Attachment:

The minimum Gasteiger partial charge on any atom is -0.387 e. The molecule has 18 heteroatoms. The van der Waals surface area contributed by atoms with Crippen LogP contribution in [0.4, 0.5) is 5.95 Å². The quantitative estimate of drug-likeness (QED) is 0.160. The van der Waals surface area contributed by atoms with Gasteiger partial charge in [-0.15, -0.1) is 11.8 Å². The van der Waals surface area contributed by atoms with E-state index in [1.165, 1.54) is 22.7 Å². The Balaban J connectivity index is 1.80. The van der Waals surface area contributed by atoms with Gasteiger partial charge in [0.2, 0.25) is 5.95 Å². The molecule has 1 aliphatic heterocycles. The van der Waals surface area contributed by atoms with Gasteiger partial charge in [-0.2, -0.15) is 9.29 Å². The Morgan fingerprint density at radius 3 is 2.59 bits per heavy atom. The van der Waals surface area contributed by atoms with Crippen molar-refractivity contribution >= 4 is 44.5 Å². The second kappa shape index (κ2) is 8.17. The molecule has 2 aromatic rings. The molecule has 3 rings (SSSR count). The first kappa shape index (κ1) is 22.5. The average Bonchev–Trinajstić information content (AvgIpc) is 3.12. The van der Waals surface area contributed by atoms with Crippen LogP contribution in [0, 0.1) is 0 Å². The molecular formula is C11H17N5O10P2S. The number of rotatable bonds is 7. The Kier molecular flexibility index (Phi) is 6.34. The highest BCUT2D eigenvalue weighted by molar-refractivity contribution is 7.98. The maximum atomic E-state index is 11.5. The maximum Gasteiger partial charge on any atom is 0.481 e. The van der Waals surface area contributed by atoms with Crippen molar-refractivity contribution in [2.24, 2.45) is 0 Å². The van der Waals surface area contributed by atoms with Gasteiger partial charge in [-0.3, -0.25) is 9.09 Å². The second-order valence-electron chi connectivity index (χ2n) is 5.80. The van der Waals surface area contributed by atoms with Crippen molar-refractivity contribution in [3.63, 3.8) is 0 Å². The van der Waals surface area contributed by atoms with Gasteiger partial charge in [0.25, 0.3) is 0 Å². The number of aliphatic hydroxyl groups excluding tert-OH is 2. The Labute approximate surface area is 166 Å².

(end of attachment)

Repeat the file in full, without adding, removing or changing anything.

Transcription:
The minimum Gasteiger partial charge on any atom is -0.387 e. The molecule has 18 heteroatoms. The van der Waals surface area contributed by atoms with Crippen LogP contribution in [0.4, 0.5) is 5.95 Å². The quantitative estimate of drug-likeness (QED) is 0.160. The van der Waals surface area contributed by atoms with Gasteiger partial charge in [-0.15, -0.1) is 11.8 Å². The van der Waals surface area contributed by atoms with E-state index in [1.165, 1.54) is 22.7 Å². The Balaban J connectivity index is 1.80. The van der Waals surface area contributed by atoms with Gasteiger partial charge in [0.2, 0.25) is 5.95 Å². The molecule has 1 aliphatic heterocycles. The van der Waals surface area contributed by atoms with Gasteiger partial charge in [-0.2, -0.15) is 9.29 Å². The Morgan fingerprint density at radius 3 is 2.59 bits per heavy atom. The van der Waals surface area contributed by atoms with Crippen molar-refractivity contribution >= 4 is 44.5 Å². The second kappa shape index (κ2) is 8.17. The molecule has 2 aromatic rings. The molecule has 3 rings (SSSR count). The first kappa shape index (κ1) is 22.5. The average Bonchev–Trinajstić information content (AvgIpc) is 3.12. The van der Waals surface area contributed by atoms with Crippen LogP contribution in [0, 0.1) is 0 Å². The molecular formula is C11H17N5O10P2S. The number of rotatable bonds is 7. The Kier molecular flexibility index (Phi) is 6.34. The highest BCUT2D eigenvalue weighted by molar-refractivity contribution is 7.98. The maximum atomic E-state index is 11.5. The maximum Gasteiger partial charge on any atom is 0.481 e. The van der Waals surface area contributed by atoms with Crippen molar-refractivity contribution in [2.24, 2.45) is 0 Å². The van der Waals surface area contributed by atoms with Gasteiger partial charge in [-0.3, -0.25) is 9.09 Å². The second-order valence-electron chi connectivity index (χ2n) is 5.80. The van der Waals surface area contributed by atoms with Crippen molar-refractivity contribution in [3.63, 3.8) is 0 Å². The van der Waals surface area contributed by atoms with Gasteiger partial charge in [0.25, 0.3) is 0 Å². The number of aliphatic hydroxyl groups excluding tert-OH is 2. The Labute approximate surface area is 166 Å².